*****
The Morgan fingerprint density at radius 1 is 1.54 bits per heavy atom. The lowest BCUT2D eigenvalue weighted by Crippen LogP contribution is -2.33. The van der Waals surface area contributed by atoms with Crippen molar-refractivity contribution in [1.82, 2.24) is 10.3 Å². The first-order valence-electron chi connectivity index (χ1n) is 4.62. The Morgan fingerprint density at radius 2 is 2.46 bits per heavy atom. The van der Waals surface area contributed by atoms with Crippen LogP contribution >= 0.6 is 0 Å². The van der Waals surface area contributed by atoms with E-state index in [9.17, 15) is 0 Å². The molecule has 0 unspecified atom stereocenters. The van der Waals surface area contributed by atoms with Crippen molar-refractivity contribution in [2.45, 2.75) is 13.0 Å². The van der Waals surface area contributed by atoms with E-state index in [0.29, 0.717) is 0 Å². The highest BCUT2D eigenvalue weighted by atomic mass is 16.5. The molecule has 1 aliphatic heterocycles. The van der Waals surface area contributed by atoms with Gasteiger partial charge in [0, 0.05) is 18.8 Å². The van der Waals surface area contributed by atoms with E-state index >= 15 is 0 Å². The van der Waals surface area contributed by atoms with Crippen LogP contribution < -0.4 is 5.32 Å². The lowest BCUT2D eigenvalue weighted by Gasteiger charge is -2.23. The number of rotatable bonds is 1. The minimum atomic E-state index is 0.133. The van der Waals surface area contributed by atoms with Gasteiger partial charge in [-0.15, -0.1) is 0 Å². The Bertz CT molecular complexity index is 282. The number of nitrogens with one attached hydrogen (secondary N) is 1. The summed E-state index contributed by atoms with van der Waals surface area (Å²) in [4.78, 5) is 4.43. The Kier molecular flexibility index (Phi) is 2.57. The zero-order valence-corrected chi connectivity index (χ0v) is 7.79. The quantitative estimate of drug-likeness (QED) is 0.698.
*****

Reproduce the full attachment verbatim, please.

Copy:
The Morgan fingerprint density at radius 1 is 1.54 bits per heavy atom. The lowest BCUT2D eigenvalue weighted by Crippen LogP contribution is -2.33. The van der Waals surface area contributed by atoms with Crippen molar-refractivity contribution in [1.82, 2.24) is 10.3 Å². The first-order valence-electron chi connectivity index (χ1n) is 4.62. The Morgan fingerprint density at radius 2 is 2.46 bits per heavy atom. The van der Waals surface area contributed by atoms with Crippen LogP contribution >= 0.6 is 0 Å². The van der Waals surface area contributed by atoms with E-state index in [9.17, 15) is 0 Å². The molecule has 0 unspecified atom stereocenters. The van der Waals surface area contributed by atoms with Crippen molar-refractivity contribution in [2.45, 2.75) is 13.0 Å². The van der Waals surface area contributed by atoms with E-state index in [0.29, 0.717) is 0 Å². The highest BCUT2D eigenvalue weighted by atomic mass is 16.5. The molecule has 1 aliphatic heterocycles. The van der Waals surface area contributed by atoms with Gasteiger partial charge in [0, 0.05) is 18.8 Å². The van der Waals surface area contributed by atoms with E-state index >= 15 is 0 Å². The van der Waals surface area contributed by atoms with Crippen LogP contribution < -0.4 is 5.32 Å². The lowest BCUT2D eigenvalue weighted by Gasteiger charge is -2.23. The number of rotatable bonds is 1. The minimum atomic E-state index is 0.133. The van der Waals surface area contributed by atoms with Gasteiger partial charge in [-0.15, -0.1) is 0 Å². The Bertz CT molecular complexity index is 282. The number of nitrogens with one attached hydrogen (secondary N) is 1. The summed E-state index contributed by atoms with van der Waals surface area (Å²) in [4.78, 5) is 4.43. The Kier molecular flexibility index (Phi) is 2.57. The zero-order valence-corrected chi connectivity index (χ0v) is 7.79. The quantitative estimate of drug-likeness (QED) is 0.698.